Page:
Thirteen of 15 Salmonella isolates with ceftriaxone MICs of 16 µg/mL or higher from 1996 to 1998 were cefoxitin-resistant and were phenotypically classified as having an AmpC β-lactamase based on a negative double-disk diffusion test result. The double-disk diffusion test detects whether a β-lactamase is affected by the β-lactamase inhibitor clavulanic acid. These 13 isolates, which included 2 intermediate isolates (MIC, 32 µg/mL), also expressed a β-lactamase with an isoelectric point of more than 9.0, further suggesting that the ceftriaxone-resistance was mediated by an AmpC β-lactamase. Primers specific for the ampC gene of Citrobacter freundii amplified an appropriate 631–base pair product in all 13 of these isolates. These same primers were used to amplify and characterize a CMY-2 β-lactamase recently found in a ceftriaxone-resistant Salmonella Typhimurium from Nebraska.16 Six of these 13 isolates also expressed a TEM-1-like β-lactamase with an isoelectric point of 5.4. Confirming this observation, all 6 isolates were positive for an expected 952–base pair polymerase chain reaction product using primers specific for the TEM family of β-lactamases. Five of the 13 Salmonella isolates were able to transfer ceftriaxone resistance to E coli C600N. All C600N transconjugants expressed the AmpC β-lactamase (isoelectric point >9.0), which suggested that this β-lactamase was mediating the ceftriaxone resistance and was encoded on a transferable plasmid. The transferable plasmids ranged from 160 to 170 kilobase. The remaining 2 ceftriaxone-resistant Salmonella isolates (AMO2544 and AMO4707) expressed a putative extended-spectrum β-lactamase as assessed by a positive double-disk diffusion test result. Isolate AMO2544 expressed 2 β-lactamases, 1 with an isoelectric point of 5.4 and the other with an isoelectric point of approximately 8.0. Isolate AMO4707 also expressed 2 β-lactamases with isoelectric points of 5.4 and approximately 7.6.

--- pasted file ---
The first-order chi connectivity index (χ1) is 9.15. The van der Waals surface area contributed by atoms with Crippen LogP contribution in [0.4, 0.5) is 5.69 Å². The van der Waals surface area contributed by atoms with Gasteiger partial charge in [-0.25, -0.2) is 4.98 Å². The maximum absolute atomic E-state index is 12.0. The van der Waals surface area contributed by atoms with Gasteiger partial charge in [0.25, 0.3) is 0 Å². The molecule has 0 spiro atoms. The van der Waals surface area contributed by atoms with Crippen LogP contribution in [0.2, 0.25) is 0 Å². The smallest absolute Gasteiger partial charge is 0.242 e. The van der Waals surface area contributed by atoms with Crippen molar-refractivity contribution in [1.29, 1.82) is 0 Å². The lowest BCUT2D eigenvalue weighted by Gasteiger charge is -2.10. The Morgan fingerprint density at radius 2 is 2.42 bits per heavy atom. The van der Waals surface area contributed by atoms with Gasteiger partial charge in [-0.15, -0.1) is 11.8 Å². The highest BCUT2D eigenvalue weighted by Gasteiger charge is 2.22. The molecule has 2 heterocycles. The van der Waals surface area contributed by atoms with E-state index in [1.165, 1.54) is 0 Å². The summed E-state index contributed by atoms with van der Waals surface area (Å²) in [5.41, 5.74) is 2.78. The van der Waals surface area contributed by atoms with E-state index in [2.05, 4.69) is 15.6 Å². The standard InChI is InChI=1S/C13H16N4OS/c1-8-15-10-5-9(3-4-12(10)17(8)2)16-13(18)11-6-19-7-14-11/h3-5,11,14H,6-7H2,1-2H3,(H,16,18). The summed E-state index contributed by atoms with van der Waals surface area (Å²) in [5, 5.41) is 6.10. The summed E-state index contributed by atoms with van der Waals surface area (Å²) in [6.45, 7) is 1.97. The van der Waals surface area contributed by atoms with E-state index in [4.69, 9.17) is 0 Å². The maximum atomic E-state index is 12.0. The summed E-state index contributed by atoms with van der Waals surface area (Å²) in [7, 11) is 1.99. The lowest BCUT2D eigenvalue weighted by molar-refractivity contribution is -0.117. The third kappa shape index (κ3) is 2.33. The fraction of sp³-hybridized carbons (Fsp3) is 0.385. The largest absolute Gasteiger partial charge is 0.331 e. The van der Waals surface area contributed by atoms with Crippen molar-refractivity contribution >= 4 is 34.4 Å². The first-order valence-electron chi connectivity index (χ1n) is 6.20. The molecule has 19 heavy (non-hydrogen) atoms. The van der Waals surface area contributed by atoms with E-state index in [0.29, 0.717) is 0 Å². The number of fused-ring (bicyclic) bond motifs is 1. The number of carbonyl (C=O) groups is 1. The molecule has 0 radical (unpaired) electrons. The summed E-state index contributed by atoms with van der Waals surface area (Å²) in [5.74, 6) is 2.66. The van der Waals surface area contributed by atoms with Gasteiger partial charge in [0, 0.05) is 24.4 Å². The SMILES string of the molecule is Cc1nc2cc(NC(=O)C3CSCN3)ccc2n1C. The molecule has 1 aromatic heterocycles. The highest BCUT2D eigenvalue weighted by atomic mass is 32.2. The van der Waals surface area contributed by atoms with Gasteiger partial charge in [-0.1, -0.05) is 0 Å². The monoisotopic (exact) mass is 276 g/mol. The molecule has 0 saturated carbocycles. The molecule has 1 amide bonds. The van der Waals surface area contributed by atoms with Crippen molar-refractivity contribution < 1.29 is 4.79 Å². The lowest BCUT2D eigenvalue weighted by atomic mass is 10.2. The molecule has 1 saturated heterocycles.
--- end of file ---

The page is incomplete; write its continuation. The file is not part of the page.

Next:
Ceftriaxone resistance has emerged among Salmonella isolates in the United States. In 1998, 0.5% of Salmonella isolates tested were resistant to ceftriaxone. Since there are an estimated 1.4 million Salmonella infections annually in the United States, this suggests that several thousand Salmonella infections each year are caused by a ceftriaxone-resistant strain. Although antimicrobial agents are not indicated for the treatment of uncomplicated salmonellosis, ceftriaxone is commonly used empirically to treat children with severe Salmonella infections, including Salmonella bacteremia and meningitis. Continued emergence and dissemination of ceftriaxone resistance, therefore, is likely to have clinical consequences.25,26